In reading about a recent highly publicized data breach, I began to think about basic competency issues involving data security. That led me to ponder basic technology competence of attorneys, which brought to mind the following true story:
A couple of years ago, I asked an attorney to email me a copy of a document that was needed in the case. The attorney’s response was that his legal assistant was out of the office and he didn’t know how to use a scanner, so he would have to send it to me later. Yikes.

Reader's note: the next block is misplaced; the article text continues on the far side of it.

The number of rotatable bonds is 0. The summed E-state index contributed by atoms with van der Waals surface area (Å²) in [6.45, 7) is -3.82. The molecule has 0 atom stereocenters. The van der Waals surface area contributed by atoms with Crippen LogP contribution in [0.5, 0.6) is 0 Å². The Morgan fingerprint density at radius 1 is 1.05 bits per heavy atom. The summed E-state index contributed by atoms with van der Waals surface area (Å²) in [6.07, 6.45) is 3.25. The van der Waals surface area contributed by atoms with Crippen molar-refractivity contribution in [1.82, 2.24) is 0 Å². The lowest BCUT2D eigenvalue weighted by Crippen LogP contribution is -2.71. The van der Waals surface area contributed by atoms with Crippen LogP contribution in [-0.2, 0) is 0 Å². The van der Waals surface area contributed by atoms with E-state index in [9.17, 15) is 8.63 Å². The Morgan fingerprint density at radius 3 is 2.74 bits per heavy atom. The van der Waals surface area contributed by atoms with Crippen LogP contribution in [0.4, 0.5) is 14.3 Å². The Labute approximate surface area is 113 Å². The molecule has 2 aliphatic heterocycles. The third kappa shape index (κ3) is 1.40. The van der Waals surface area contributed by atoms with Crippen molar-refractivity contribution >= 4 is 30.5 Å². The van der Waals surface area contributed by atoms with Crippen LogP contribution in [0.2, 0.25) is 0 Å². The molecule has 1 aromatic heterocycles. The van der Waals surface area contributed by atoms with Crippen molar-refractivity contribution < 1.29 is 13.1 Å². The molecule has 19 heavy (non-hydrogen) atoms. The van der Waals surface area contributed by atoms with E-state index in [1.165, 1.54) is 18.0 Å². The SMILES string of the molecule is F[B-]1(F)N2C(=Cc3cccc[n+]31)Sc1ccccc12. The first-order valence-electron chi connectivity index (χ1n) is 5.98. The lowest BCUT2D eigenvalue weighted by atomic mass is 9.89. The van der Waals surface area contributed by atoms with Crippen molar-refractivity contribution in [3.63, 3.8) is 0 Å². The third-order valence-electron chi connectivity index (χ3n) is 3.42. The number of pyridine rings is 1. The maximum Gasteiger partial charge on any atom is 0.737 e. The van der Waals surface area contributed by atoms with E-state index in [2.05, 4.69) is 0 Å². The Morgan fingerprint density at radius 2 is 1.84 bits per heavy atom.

If you don’t know how to use a scanner, can’t file something in ECF without help, and don’t know how your clients’ confidences are being protected on your computer system, you need to read this article, “You Already Have an Ethical Obligation to be Technologically Competent.”
The article has hyperlinks to other informative articles and offers a download of a “Basic Technology Competence Checklist” for attorneys. It’s worth a look.